For thousands of years, humans sought to subjugate their enemies by inflicting pain, misery, and terror. They did this because these were the most paralysing emotions they could consistently evoke; all it took was the slash of a sword or pull of a trigger.
But as our understanding of psychology has developed, so it has become easier to evoke other emotions in complete strangers. Advances in the understanding of positive reinforcement, driven mostly by people trying to get us to click on links, have now made it possible to consistently give people on the other side of the world dopamine hits at scale.
As such, pleasure is now a weapon; a way to incapacitate an enemy as surely as does pain. And the first pleasure-weapon of mass destruction may just be a little app on your phone called TikTok.
I. The Smiling Tiger
TikTok is the most successful app in history. It emerged in 2017 out of the Chinese video-sharing app Douyin and within three years it had become the most downloaded app in the world, later surpassing Google as the world’s most visited web domain.
TikTok’s conquest of human attention was facilitated by the covid lockdowns of 2020, but its success wasn’t mere luck. There’s something about the design of the app that makes it unusually irresistible.
Tiktok uses a proprietary algorithm, known simply as the For You algorithm, that uses machine learning to build a personality profile of you by training itself on your watch habits.
II. Seven Mouths, Eight Tongues
How has the push for socialist core values affected the Chinese Communist Party (CCP)’s approach to social media?
The creator of TikTok and CEO of Bytedance, Zhang Yiming, originally intended for the content on TikTok and its Chinese version, Douyin, to be determined purely by popularity. As such, Douyin started off much like TikTok is now, with the content dominated by teenagers singing and dancing.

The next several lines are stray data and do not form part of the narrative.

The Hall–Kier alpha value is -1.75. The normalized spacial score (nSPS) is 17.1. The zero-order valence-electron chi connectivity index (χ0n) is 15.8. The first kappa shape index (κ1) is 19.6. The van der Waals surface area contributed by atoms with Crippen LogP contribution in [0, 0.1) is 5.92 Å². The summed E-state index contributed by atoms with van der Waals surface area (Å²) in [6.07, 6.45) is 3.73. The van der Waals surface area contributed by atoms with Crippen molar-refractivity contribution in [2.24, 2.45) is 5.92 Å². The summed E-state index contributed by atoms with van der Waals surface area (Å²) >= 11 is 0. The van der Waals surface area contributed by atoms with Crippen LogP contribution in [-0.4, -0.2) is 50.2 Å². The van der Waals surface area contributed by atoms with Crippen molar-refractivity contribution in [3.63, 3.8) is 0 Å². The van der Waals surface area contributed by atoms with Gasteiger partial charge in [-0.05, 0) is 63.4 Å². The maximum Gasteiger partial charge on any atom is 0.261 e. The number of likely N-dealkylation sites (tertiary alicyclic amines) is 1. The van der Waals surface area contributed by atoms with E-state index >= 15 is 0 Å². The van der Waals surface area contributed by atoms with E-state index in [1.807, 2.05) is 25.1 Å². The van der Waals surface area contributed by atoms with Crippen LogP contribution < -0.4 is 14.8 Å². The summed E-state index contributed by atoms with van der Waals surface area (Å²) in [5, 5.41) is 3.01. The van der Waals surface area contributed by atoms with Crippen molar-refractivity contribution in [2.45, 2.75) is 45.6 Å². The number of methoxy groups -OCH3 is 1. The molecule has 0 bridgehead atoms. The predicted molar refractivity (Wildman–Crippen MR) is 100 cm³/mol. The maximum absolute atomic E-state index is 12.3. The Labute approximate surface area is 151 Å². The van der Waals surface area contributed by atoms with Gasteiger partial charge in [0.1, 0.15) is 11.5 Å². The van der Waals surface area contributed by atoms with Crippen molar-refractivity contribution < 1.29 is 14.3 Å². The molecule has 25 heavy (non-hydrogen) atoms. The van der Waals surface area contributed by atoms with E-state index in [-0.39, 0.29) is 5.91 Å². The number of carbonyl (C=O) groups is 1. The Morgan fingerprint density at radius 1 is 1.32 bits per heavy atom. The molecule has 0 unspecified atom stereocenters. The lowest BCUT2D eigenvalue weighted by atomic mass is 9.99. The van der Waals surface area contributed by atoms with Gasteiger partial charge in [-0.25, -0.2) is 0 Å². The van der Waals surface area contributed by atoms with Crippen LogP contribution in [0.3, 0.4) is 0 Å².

Shortly after In April 2018, the CCP began action against Zhang, Bytedance announced it would recruit thousands more people to moderate content, and, according to CNN, in the subsequent job ads it stated a preference for CCP members with “strong political sensitivity.”
The CCP’s influence over Bytedance has only grown since then. Last year, the Party acquired a “golden share” in Bytedance’s Beijing entity, and one of its officials, Wu Shugang, took one of the company’s three board seats.
III. The Matricide Laboratory
British philosopher Nick Land viewed Western liberal capitalism as a kind of AI that’s reached the singularity; in other words, an AI that’s grown beyond the control of humans and is now unstoppably accelerating toward inhuman ends.
Domestically, Chinese democracy activists try to accelerate the CCP’s authoritarianism ad absurdum; one tactic is to swamp official tip-off lines with reports of minor or made-up infractions, with the intent of breaking the Party by forcing it to enforce all of its own petty rules.
But the use of TikTok as an accelerant is a whole new scale of accelerationism, one much closer to Land’s original, apocalyptic vision. Liberal capitalism is about making people work in order to obtain pleasurable things, and for decades it’s been moving toward shortening the delay between desire and gratification, because that’s what consumers want.
Over the past century the market has taken us toward ever shorter-form entertainment, from cinema in the early 1900s, to TV mid-century, to minutes-long YouTube videos, to seconds-long TikTok clips. With TikTok the delay between desire and gratification is almost instant; there’s no longer any patience or effort needed to obtain the reward, so our mental faculties fall into disuse and disrepair.
And this is why TikTok could prove such a devastating geopolitical weapon. Slowly but steadily it could turn the West’s youth—its future—into perpetually distracted dopamine junkies ill-equipped to maintain the civilisation built by their ancestors.